October 05, 2010
"While much remains unknown, including at least 750,000 undiscovered species and their roles, we are better acquainted now with our fellow travelers and their vast habitat on this globe," said Ian Poiner, an Australian scientist who chairs the CoML Scientific Steering Committee.
The census involved 540 different expeditions. Researchers spent a total of 9,000 days at sea and published 2,600 scientific papers on their findings. All the information is now included in the Ocean Biogeographic Information System (OBIS), a database of marine life.
Jelly fish near Lizard Island, Australia. Photo by Gary Cranitch, Queensland Museum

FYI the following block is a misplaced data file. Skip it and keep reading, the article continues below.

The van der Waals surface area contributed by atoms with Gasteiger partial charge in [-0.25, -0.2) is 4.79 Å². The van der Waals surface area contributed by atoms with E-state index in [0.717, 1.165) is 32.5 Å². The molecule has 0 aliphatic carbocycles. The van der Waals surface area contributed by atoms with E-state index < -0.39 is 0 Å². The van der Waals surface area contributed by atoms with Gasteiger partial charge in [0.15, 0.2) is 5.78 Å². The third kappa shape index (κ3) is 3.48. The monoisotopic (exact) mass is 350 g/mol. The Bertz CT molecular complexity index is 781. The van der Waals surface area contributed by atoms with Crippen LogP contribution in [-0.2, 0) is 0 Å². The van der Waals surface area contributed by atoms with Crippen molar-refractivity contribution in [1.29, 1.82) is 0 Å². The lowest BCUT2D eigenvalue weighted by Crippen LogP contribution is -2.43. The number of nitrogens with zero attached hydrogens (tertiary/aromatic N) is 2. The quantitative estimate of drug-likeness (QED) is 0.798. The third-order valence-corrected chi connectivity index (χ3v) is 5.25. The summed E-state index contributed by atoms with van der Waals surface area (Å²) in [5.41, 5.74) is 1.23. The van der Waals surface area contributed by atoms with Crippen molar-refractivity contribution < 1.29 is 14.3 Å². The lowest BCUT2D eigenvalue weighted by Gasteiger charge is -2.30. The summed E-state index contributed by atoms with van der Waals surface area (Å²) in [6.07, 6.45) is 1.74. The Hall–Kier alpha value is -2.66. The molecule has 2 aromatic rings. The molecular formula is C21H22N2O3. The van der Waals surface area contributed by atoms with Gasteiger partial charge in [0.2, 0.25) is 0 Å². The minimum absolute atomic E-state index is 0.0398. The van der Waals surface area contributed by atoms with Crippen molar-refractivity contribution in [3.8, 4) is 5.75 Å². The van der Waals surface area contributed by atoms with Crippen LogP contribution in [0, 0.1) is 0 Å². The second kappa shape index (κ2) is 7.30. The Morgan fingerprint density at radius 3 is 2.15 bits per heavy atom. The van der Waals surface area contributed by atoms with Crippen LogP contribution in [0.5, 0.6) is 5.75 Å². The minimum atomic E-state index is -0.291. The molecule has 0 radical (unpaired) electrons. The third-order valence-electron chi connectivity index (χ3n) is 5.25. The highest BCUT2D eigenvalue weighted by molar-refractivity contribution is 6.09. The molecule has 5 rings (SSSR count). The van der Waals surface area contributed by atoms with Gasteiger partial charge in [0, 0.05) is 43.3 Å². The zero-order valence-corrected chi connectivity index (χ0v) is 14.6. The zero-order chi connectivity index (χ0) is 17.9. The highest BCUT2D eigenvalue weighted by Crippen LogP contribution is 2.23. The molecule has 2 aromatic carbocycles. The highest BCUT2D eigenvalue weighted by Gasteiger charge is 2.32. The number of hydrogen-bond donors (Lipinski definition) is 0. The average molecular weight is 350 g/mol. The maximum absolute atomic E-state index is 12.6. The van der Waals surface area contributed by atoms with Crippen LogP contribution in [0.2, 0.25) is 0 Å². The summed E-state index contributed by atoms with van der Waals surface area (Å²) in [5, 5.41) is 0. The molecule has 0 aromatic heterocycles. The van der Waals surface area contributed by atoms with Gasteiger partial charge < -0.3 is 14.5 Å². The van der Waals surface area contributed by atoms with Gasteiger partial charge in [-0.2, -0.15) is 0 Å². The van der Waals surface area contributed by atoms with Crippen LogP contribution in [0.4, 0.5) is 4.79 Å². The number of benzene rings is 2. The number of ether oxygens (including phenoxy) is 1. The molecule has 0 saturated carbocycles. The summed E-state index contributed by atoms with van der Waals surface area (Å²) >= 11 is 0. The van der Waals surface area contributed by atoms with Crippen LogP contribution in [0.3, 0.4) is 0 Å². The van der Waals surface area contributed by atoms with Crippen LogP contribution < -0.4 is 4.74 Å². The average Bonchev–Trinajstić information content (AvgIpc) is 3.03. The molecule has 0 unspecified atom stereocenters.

But while the census scientists studied a 120,000 species directly over the ten year period, there remains a lot left to learn: "For more than 20 percent of the ocean’s volume, the Census database still has no records at all, and for vast areas very few," states the highlights report published by CoML.
"We prevailed over early doubts that a census was possible, as well as daunting extremes of nature," Poiner said. "This cooperative international 21st century voyage has systematically defined for the first time both the known and the vast unknown, unexplored ocean."